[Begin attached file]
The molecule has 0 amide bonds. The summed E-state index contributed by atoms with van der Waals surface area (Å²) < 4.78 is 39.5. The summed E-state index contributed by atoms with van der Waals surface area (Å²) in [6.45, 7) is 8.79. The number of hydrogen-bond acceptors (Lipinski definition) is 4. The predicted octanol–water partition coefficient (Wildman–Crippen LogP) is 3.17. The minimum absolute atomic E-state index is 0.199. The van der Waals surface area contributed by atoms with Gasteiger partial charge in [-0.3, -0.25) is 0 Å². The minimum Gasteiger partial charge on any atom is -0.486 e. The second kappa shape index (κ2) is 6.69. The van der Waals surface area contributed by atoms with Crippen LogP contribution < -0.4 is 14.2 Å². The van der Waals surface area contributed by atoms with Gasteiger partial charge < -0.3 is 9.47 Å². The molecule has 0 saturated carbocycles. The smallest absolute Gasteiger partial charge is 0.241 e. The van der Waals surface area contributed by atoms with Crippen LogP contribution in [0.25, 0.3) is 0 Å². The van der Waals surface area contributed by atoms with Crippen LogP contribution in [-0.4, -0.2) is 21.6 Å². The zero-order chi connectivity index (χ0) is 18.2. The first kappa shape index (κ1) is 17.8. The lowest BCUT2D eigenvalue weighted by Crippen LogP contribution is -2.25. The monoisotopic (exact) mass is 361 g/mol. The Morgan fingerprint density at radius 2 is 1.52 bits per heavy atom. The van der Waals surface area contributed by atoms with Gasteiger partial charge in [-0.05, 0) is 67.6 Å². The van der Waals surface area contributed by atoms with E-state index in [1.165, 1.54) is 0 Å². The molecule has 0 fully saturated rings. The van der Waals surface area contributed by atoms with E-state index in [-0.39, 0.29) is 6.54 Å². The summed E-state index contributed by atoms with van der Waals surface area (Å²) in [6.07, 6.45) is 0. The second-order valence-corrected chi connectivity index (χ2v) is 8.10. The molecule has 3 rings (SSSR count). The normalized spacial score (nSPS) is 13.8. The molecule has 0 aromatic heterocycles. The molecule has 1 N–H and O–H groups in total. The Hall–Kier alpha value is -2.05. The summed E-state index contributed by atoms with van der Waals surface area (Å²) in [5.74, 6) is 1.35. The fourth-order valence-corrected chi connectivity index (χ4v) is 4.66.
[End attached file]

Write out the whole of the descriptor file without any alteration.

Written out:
The molecule has 0 amide bonds. The summed E-state index contributed by atoms with van der Waals surface area (Å²) < 4.78 is 39.5. The summed E-state index contributed by atoms with van der Waals surface area (Å²) in [6.45, 7) is 8.79. The number of hydrogen-bond acceptors (Lipinski definition) is 4. The predicted octanol–water partition coefficient (Wildman–Crippen LogP) is 3.17. The minimum absolute atomic E-state index is 0.199. The van der Waals surface area contributed by atoms with Gasteiger partial charge in [-0.3, -0.25) is 0 Å². The minimum Gasteiger partial charge on any atom is -0.486 e. The second kappa shape index (κ2) is 6.69. The van der Waals surface area contributed by atoms with Crippen LogP contribution < -0.4 is 14.2 Å². The van der Waals surface area contributed by atoms with Gasteiger partial charge < -0.3 is 9.47 Å². The molecule has 0 saturated carbocycles. The smallest absolute Gasteiger partial charge is 0.241 e. The van der Waals surface area contributed by atoms with Crippen LogP contribution in [0.25, 0.3) is 0 Å². The van der Waals surface area contributed by atoms with Crippen LogP contribution in [-0.4, -0.2) is 21.6 Å². The zero-order chi connectivity index (χ0) is 18.2. The first kappa shape index (κ1) is 17.8. The lowest BCUT2D eigenvalue weighted by Crippen LogP contribution is -2.25. The monoisotopic (exact) mass is 361 g/mol. The Morgan fingerprint density at radius 2 is 1.52 bits per heavy atom. The van der Waals surface area contributed by atoms with Gasteiger partial charge in [-0.05, 0) is 67.6 Å². The van der Waals surface area contributed by atoms with E-state index in [1.165, 1.54) is 0 Å². The molecule has 0 fully saturated rings. The van der Waals surface area contributed by atoms with E-state index in [-0.39, 0.29) is 6.54 Å². The summed E-state index contributed by atoms with van der Waals surface area (Å²) in [6.07, 6.45) is 0. The second-order valence-corrected chi connectivity index (χ2v) is 8.10. The molecule has 3 rings (SSSR count). The normalized spacial score (nSPS) is 13.8. The molecule has 0 aromatic heterocycles. The molecule has 1 N–H and O–H groups in total. The Hall–Kier alpha value is -2.05. The summed E-state index contributed by atoms with van der Waals surface area (Å²) in [5.74, 6) is 1.35. The fourth-order valence-corrected chi connectivity index (χ4v) is 4.66.